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Pregnant women can contract a sexually transmitted infection (STI) just in the same way as non-pregnant women, but they also face an additional problem because some STIs can be transmitted to and infect the foetus or newborn if not treated at the right time. As such, it is important that the preventive measures described earlier are still used throughout pregnancy. The false sense of security that arises because there is no need to prevent an unwanted pregnancy may reduce the perception of risk, both in the pregnant patient and her sex partner, such that they relax the use of condoms.
Depending on the type of STI, the infection can be transmitted across the placenta during pregnancy, at the time of birth when the foetus comes into contact with vaginal secretions, or even after childbirth in breast milk, as is the case for HIV.
Newborns infected with some of these infections may present specific symptoms such as conjunctivitis (in the case of Chlamydia and Gonorrhoea, others could manifest a severe neonatal infection (genital herpes), others may pass undetected at delivery and later develop into a chronic infection (HIV, hepatitis B and C), and if some go undiagnosed and untreated, then they may have permanent physical and mental consequences for the baby (syphilis). Fortunately, transmission to the foetus and newborn can be prevented in most cases so long as the infection is diagnosed in the expectant mother and the appropriate treatment is administered.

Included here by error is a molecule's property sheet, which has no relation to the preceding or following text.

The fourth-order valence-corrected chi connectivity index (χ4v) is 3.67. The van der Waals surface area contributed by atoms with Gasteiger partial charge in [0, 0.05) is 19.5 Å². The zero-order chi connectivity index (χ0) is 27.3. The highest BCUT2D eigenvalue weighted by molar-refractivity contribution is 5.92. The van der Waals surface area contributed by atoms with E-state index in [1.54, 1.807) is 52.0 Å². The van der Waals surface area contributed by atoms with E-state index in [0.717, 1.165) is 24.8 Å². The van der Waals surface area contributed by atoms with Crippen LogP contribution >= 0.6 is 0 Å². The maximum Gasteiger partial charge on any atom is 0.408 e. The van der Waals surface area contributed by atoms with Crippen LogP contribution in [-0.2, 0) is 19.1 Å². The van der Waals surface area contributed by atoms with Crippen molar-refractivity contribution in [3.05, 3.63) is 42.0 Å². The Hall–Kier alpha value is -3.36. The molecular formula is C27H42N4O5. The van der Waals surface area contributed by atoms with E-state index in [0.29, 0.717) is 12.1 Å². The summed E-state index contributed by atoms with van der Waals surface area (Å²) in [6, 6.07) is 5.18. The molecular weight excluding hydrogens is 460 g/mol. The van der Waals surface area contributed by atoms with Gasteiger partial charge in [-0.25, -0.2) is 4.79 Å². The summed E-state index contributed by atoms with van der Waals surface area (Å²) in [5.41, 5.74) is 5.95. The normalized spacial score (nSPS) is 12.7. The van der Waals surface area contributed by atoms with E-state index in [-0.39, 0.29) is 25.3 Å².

Generally, the symptoms of STIs are the same in pregnant women as in non-pregnant women, although they are sometimes more obvious. Infections with a higher risk are those that do not present any symptoms. That is why pregnant women are indicated to undergo tests for certain STIs which could go undetected and may be transmitted to the baby.
It is particularly important that STIs are treated during the pregnancy because of the dual risk for mother and child. To avoid damaging the foetus, the treatments may differ from those used in non-pregnant women and so it is essential that patients do not self-medicate.